Divided we Stand

I would like to draw your attention to the article Divided we Stand. Some of the comments to this blog post reflect some of the feelings I have had on reading this book by Douglas Bess, which I finished last night before dropping off to sleep.

The tendency is critical, something I can understand having known one or two of the episcopal players in the 1990’s. The agonising problem is situating the Anglican idea between comprehensiveness and a fairly “Tridentine” Catholic vision. I have joined the ACC in agreement with our Church’s adherence to the Affirmation of Saint Louis rather than to the Thirty-Nine Articles (though some of our clergy favour the latter). We in England have followed much of the English tradition of Anglo-Catholicism by using the English Missal and the Anglican Missal. In England, the ACC suffered in the late 1990’s from the somewhat excessive demands for liturgical uniformity by Bishop Leslie Hamlett.

Douglas Bess’ book goes into detail, and sometimes his use of terms like the Southern Phalanx, until you discover an appendix containing an explanation, is confusing. This term would denote the low-church tendency that objected to bishops and churches wanting to be exclusively Anglo-Catholic. The issue of comprehensiveness was a dividing issue in the 1990’s, because some bishops wanted more of it, others less. Eventually, men like Bishop Hamlett would leave the ACC because it was too “comprehensive” and inclusive of more Reformation ideas than he could tolerate. However, it wasn’t only a problem of theology and praxis, but also of small-minded and parochial men lusting after power and influence.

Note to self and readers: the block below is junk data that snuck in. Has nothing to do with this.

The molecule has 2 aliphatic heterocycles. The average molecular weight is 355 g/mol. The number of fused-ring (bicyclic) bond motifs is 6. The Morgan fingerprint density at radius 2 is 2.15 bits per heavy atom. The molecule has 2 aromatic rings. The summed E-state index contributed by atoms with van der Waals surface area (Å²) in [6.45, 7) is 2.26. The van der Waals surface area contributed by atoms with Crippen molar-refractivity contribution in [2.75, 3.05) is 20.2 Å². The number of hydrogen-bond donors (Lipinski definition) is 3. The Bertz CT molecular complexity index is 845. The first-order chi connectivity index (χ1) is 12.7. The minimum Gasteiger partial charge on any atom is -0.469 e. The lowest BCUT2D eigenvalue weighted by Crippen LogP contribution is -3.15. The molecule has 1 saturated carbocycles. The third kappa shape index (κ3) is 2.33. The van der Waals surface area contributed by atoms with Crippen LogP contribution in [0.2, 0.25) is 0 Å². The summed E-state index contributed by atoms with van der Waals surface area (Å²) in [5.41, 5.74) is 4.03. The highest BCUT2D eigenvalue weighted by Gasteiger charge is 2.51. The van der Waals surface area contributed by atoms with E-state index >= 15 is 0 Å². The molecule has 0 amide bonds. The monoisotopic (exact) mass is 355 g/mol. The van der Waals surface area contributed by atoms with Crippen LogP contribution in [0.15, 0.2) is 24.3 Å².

Nowadays, the Continuing Anglican Churches are finding their alliances and making their peace with each other, though dividing lines are fortunately not excessive. For example, the Church led by Archbishop Peter Robinson, of more central churchmanship, is in communion with the Anglican Catholic Church and the Anglican Province of Christ the King. Bonds of unity and friendship are strengthening between this alliance and Churches like the Anglican Church in America (TAC) and the Anglican Province in America (APA). The latter two are Catholic, but more comprehensive in their outlook.

Bess’ writing is subtle, and he made the effort to avoid dualistic or binary thinking. Many ACC and APCK parishes, like that of Fr Robert Hart in South Carolina, avoid the Missals and prefer the 1928 American Prayer Book and seek a distinctly “classical Anglican” expression. Continuing Anglican is thus not divided along a high-church and low-church line, since many of the “classical” Anglicans distinguish the notions of old high-church and Anglo-Catholic, identifying the latter with more Tridentine practices. It is a form of English Use, but without actually using the pre-Reformation rites such as Sarum.